The outer query can be compared with the results of subqueries. The comparison operators include <, >, <=, >=, =, and <>. The result of a subquery can contain the modifiers: SOME, ANY, and ALL. Each row in the outer table will be compared with each row in the subquery result one by one, returning true or false. For modifiers SOME and ANY, at least one row of the comparison results needs to be true. For modifier ALL, all rows of the comparison results need to be true. =ANY has the same meaning as IN. <>ALL has the same meaning as NOT IN.
A sample: SELECT Num FROM Test2 WHERE Num > ANY (SELECT Num FROM Test1)
indicates that if there is any number in the Test1 table smaller than the number in the Test2 table, the data in the row meets the condition and will be output to the downstream operator.
Quantitative subqueries will be introduced in depth in the Optimizer chapter.
Similar to EXISTS, the keyword-unique is used to determine whether all rows in a subquery contain duplicate values. If the rows contain duplicate values, return false. If not, return true.
For example:
select * from log where unique (select projectName from log)
Generally speaking, if the preceding subqueries are uncorrelated, the results of each row are the same, which is meaningless. Therefore, the subqueries above are usually correlated subqueries, so the results of each row are different. In general, correlated subqueries will be converted into Join computing during the plan optimization phase.
Subquery is a syntax express form. In materialized plan, there is no such execution mode as subquery, which generally needs to be converted into equivalent relational algebra expressions.
In addition to the common Join (left, right, full, and cross), there are two special forms of Join, semijoin, and antijoin. The semijoin is used in the IN or EXISTS query. It indicates that the data in the left table will be output as long as the condition is met. Each row of data is only output once. The antijoin is used in the NOT IN or NOT EXISTS query. It indicates that data in the left table will be output as long as the condition is not met. Each row of data is output only once. Although semijoin and antijoin have equivalent express forms, these two specialized expressions can achieve better execution performance.
It is simple to process normal data, but there are often some illegal cases to deal with. Null is a typical scenario. An illegal value, or a value whose exact value is unknown, is represented by null.
How to insert a null value in the aggregate function has been described above. In this chapter, we mainly consider how to insert a null value in the conversion function.
If a conversion function or a conversion expression returns a non-boolean value, such as algebraic operations, and if the input is null, the output is also null.
If a conversion function or a conversion expression returns a boolean value, such as a comparison expression, the normal output is true and false. If one of the input parameters is null, and it cannot be determined whether it is true or false, the third state, which is the unknown state, is required for judgment. Why do we need to output null in such a simple way? This is because the amount of information expressed by an unknown state is larger than null. In the subsequent calculation, even if there is an unknown state, the result can be inferred.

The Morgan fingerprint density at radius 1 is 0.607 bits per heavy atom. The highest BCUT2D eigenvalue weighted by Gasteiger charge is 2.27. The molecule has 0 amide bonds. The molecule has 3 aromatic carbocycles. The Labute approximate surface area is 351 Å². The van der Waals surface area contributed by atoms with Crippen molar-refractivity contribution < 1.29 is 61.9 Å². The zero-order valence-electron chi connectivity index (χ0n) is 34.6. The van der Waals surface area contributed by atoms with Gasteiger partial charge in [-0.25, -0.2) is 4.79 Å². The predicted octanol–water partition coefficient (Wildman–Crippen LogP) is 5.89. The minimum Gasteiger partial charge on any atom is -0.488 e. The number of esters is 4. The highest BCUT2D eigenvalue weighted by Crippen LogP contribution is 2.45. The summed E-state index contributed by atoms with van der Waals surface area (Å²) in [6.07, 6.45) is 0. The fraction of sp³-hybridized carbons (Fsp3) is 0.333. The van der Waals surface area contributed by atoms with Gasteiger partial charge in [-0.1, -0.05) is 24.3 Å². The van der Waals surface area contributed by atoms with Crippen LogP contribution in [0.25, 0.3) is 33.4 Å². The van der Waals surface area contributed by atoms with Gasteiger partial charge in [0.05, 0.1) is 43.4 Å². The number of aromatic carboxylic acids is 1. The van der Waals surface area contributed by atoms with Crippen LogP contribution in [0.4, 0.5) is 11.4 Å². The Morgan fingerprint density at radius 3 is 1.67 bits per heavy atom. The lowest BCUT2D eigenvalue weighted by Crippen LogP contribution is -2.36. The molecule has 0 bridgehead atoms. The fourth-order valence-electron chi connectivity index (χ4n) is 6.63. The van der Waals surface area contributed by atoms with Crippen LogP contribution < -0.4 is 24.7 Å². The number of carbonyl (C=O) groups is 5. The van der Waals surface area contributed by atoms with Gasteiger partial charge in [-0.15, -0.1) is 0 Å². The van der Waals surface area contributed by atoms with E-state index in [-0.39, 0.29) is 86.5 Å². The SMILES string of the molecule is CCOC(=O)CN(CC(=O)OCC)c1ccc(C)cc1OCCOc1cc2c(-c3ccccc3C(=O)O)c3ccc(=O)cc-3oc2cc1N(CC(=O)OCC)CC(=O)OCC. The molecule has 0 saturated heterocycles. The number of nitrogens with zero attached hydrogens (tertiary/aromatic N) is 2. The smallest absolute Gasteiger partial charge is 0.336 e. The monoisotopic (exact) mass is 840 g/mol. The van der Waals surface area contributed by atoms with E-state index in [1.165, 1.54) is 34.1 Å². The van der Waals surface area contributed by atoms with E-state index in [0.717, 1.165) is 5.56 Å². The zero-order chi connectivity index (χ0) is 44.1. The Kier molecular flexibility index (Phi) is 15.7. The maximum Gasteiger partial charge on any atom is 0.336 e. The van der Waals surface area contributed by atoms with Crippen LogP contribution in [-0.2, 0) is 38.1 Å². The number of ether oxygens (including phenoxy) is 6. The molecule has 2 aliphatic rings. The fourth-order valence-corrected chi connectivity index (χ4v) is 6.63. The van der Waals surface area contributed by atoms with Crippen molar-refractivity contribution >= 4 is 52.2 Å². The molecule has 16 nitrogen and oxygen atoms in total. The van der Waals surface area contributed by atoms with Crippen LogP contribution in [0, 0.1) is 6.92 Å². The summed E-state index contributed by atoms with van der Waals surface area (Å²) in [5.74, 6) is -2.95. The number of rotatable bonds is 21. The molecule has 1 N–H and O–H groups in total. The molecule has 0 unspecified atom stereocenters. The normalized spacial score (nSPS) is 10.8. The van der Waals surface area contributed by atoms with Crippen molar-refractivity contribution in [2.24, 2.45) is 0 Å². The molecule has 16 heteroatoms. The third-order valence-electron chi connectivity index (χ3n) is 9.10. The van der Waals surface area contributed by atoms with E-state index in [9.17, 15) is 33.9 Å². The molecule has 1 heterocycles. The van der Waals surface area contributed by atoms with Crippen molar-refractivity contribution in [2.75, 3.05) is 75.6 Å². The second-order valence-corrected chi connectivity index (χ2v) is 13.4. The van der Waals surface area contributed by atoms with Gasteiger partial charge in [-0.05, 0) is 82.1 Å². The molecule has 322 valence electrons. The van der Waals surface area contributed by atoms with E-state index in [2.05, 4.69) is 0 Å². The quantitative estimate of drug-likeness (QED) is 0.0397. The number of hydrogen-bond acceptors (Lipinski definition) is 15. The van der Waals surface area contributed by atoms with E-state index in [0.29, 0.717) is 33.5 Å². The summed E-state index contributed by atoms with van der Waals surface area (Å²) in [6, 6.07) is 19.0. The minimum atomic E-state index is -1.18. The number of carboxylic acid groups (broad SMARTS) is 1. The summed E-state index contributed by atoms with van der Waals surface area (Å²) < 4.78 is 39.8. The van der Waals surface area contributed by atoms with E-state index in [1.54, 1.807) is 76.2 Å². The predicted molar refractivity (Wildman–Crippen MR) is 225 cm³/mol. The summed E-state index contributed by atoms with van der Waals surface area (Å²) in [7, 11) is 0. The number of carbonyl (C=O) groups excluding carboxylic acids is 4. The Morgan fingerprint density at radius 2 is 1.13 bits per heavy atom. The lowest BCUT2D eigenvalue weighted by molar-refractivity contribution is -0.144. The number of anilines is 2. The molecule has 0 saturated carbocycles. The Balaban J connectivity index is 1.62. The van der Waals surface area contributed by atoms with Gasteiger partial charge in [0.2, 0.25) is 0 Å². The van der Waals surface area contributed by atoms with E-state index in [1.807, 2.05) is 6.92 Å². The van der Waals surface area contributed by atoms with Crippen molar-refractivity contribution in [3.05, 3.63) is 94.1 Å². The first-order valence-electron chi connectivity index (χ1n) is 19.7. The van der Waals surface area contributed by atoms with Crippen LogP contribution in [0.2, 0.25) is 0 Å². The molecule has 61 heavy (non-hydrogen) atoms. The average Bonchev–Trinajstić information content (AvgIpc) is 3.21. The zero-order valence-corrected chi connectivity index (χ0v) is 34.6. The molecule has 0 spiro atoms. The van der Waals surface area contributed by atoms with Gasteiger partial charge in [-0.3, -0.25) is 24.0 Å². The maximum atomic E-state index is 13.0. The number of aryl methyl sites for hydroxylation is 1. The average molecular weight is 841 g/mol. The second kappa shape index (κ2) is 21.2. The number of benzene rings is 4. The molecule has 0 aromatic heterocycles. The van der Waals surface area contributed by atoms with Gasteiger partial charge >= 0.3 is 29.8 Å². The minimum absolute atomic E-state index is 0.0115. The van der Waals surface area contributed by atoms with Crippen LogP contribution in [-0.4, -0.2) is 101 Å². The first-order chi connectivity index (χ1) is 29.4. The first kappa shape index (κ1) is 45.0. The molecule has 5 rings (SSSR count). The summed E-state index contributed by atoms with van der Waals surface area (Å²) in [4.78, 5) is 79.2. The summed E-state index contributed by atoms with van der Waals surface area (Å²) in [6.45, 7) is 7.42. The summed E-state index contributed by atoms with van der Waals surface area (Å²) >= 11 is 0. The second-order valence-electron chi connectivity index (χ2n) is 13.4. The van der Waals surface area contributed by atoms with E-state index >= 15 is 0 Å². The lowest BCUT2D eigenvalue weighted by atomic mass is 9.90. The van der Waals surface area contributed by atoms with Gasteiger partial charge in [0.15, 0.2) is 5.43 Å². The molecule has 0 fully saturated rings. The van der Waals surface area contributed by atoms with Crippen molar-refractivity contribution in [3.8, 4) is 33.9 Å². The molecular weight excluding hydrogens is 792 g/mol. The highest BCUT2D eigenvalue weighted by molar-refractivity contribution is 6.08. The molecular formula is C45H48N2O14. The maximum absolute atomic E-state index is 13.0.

For logical expressions (such as AND, OR, and NOT), when an unknown state occurs, we can obtain the final result using the idea of short-circuit evaluation without caring whether the unknown state is true or false.
AND: If it is true and unknown, the result depends on the unknown, and the result is unknown. If it is false and unknown, whether the unknown state is true or false, the result is false.
OR: If it is true or unknown, the result is true regardless of whether the unknown state is true or false. If it is false or unknown, the result depends on the unknown, and the result is still unknown.
NOT: Not unknown. The result is still unknown.
IS NULL syntax and IS NOT NULL Syntax: IS NULL can determine whether an expression is null. IS NOT NULL is the opposite. At the same time, in the SQL standard, there are IS UNKNOWN syntax and IS NOT UNKNOWN syntax but not all SQL engines support the two unknown syntax.
When grouping operations are performed, such as GROUP, DISTINCT, and UNION, if the specified column contains null, all rows that have null will become a group. This is different from the performance in computing expressions. For example, if we determine null=null, the output will be unknown instead of true.
In SQL, the generation of new data depends on expressions or functions. As mentioned above, functions are divided into two types: scalar conversion functions and aggregate computing functions. Scalar computing functions convert one row of input data into one row and one column of output results. Aggregate computing functions convert multiple rows of input data into one row and one column of output results. If we want to convert one column of output to multiple columns of output, we can achieve it using multiple expressions. What should we do if we need to convert one row into multiple rows? In this scenario, the UNNEST function is required.
The UNNEST function can convert one row of data into multiple rows of data. For example, if the input data is an array type, each element in the array can be output as a row of results. The syntax is listed below:
SELECT element FROM (VALUES ( ARRAY[1,2,3]) ) as t(element)
There are three rows of output results, which are 1, 2, and 3, respectively.
In addition to the SELECT syntax, there are other DDL statements (such as INSERT and CREATE statements).
This article describes some of the core syntax rules related to SQL and queries to help readers understand which aspects of computing SQL can accomplish.
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Dikky Ryan Pratama July 1, 2023 at 3:52 pm
awesome!